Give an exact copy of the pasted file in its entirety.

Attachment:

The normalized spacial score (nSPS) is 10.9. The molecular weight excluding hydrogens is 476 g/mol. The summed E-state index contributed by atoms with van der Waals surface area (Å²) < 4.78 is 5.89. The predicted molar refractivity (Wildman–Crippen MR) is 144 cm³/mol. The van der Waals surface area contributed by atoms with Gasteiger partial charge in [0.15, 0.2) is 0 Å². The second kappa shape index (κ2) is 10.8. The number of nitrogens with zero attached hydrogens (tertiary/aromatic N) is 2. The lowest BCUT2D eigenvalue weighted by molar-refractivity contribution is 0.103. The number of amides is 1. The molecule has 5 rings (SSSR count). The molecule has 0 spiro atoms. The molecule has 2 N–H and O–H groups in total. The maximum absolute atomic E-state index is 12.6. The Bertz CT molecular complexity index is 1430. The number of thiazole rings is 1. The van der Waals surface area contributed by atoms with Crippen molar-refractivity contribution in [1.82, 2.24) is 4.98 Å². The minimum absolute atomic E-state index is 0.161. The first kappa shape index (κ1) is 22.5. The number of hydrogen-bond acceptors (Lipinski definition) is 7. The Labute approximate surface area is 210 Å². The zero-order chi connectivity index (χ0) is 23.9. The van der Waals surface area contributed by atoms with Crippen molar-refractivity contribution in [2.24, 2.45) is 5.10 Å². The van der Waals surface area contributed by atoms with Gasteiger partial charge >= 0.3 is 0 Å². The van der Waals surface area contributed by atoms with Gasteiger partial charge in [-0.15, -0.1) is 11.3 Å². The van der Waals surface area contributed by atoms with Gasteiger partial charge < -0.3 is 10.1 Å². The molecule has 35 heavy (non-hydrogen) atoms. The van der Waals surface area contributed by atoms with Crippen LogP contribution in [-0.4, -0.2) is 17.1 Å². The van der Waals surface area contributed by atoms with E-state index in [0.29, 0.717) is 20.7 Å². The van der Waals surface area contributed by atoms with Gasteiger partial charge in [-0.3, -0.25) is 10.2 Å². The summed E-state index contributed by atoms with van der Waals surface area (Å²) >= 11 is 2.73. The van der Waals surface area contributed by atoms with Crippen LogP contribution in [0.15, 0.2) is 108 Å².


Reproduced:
The normalized spacial score (nSPS) is 10.9. The molecular weight excluding hydrogens is 476 g/mol. The summed E-state index contributed by atoms with van der Waals surface area (Å²) < 4.78 is 5.89. The predicted molar refractivity (Wildman–Crippen MR) is 144 cm³/mol. The van der Waals surface area contributed by atoms with Gasteiger partial charge in [0.15, 0.2) is 0 Å². The second kappa shape index (κ2) is 10.8. The number of nitrogens with zero attached hydrogens (tertiary/aromatic N) is 2. The lowest BCUT2D eigenvalue weighted by molar-refractivity contribution is 0.103. The number of amides is 1. The molecule has 5 rings (SSSR count). The molecule has 0 spiro atoms. The molecule has 2 N–H and O–H groups in total. The maximum absolute atomic E-state index is 12.6. The Bertz CT molecular complexity index is 1430. The number of thiazole rings is 1. The van der Waals surface area contributed by atoms with Crippen molar-refractivity contribution in [1.82, 2.24) is 4.98 Å². The minimum absolute atomic E-state index is 0.161. The first kappa shape index (κ1) is 22.5. The number of hydrogen-bond acceptors (Lipinski definition) is 7. The Labute approximate surface area is 210 Å². The zero-order chi connectivity index (χ0) is 23.9. The van der Waals surface area contributed by atoms with Crippen molar-refractivity contribution in [2.24, 2.45) is 5.10 Å². The van der Waals surface area contributed by atoms with Gasteiger partial charge >= 0.3 is 0 Å². The van der Waals surface area contributed by atoms with Gasteiger partial charge in [-0.15, -0.1) is 11.3 Å². The van der Waals surface area contributed by atoms with Gasteiger partial charge < -0.3 is 10.1 Å². The molecule has 35 heavy (non-hydrogen) atoms. The van der Waals surface area contributed by atoms with Crippen LogP contribution in [-0.4, -0.2) is 17.1 Å². The van der Waals surface area contributed by atoms with E-state index in [0.29, 0.717) is 20.7 Å². The van der Waals surface area contributed by atoms with Gasteiger partial charge in [-0.3, -0.25) is 10.2 Å². The summed E-state index contributed by atoms with van der Waals surface area (Å²) >= 11 is 2.73. The van der Waals surface area contributed by atoms with Crippen LogP contribution in [0.15, 0.2) is 108 Å².